The Norman Transcript

Columns

August 15, 2013

This will sting a little bit

NORMAN — Hospitals across the country could find themselves in a financial squeeze next year thanks to federal health care reform.

The 2010 Patient Protection and Affordable Care Act, known as Obamacare, is cutting hospitals' reimbursements from Medicare — the federal program that provides health care to the elderly — by $155 billion.

When the law was passed, hospital officials agreed to the cut believing that patients covered by the new law who previously had been uninsured would more than make up the difference.

But hospital officials are growing increasingly worried as it becomes apparent the law will not expand health care to as many people as they had hoped.

The law required states to expand Medicaid — the federal and state program that provides health coverage to those with low incomes — to individuals earning up to 133 percent of the federal poverty level.

That alone was expected to provide coverage to 17 million Americans who didn’t have coverage.

But last year the U.S. Supreme Court, while upholding most of the Affordable Care Act, also said Congress could not require states to expand Medicaid.

Now roughly half the states, including Georgia and Oklahoma, do not plan to expand Medicaid coverage, with leaders in most citing concerns about long-term costs.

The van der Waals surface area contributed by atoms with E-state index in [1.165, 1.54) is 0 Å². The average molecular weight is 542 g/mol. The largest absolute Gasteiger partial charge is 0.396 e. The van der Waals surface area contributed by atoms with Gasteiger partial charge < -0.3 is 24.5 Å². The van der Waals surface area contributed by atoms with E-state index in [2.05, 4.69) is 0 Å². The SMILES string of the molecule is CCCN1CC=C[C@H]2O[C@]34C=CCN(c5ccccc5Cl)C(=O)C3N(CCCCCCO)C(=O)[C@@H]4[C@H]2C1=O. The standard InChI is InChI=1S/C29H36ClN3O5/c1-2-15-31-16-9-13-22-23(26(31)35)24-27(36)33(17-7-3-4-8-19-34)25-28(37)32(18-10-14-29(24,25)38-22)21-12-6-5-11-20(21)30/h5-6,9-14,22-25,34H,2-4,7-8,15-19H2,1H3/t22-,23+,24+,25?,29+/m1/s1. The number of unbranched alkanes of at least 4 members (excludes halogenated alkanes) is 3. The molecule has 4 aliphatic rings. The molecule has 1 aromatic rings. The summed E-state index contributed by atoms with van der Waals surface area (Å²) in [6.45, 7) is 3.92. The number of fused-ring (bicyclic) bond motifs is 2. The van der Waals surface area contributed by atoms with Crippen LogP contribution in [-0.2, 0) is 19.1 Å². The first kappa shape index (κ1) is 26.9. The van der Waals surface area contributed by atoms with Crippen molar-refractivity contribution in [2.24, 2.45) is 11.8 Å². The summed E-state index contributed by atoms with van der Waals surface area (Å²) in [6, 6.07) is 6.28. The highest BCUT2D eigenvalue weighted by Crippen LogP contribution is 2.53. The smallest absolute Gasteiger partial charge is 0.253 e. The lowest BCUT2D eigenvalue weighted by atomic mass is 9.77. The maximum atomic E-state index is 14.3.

The Affordable Care Act also set up exchanges for those who don’t have coverage through work or government programs to buy insurance.

To encourage people to use the exchanges, the law created carrots — subsidies for those under certain income levels — as well as sticks — a $95 fine on tax refunds for not having coverage.

The Congressional Budget Office estimates that next year 6 million uninsured people will chance a fine on their tax refunds rather than buy health coverage.

So as hospitals face the certainty of lower Medicare reimbursements and more regulation, it’s looking less likely that the number of uninsured patients they treat will change. That has the potential to hit them hard.

And it’s what happens when Congress passes a sweeping law aimed at fundamentally changing one of the largest sectors of the economy.

The law counted on all parts working exactly as supporters had hoped.

Government rarely works that way, however, and those who voted for the law should have known it. Their hubris blinded them.

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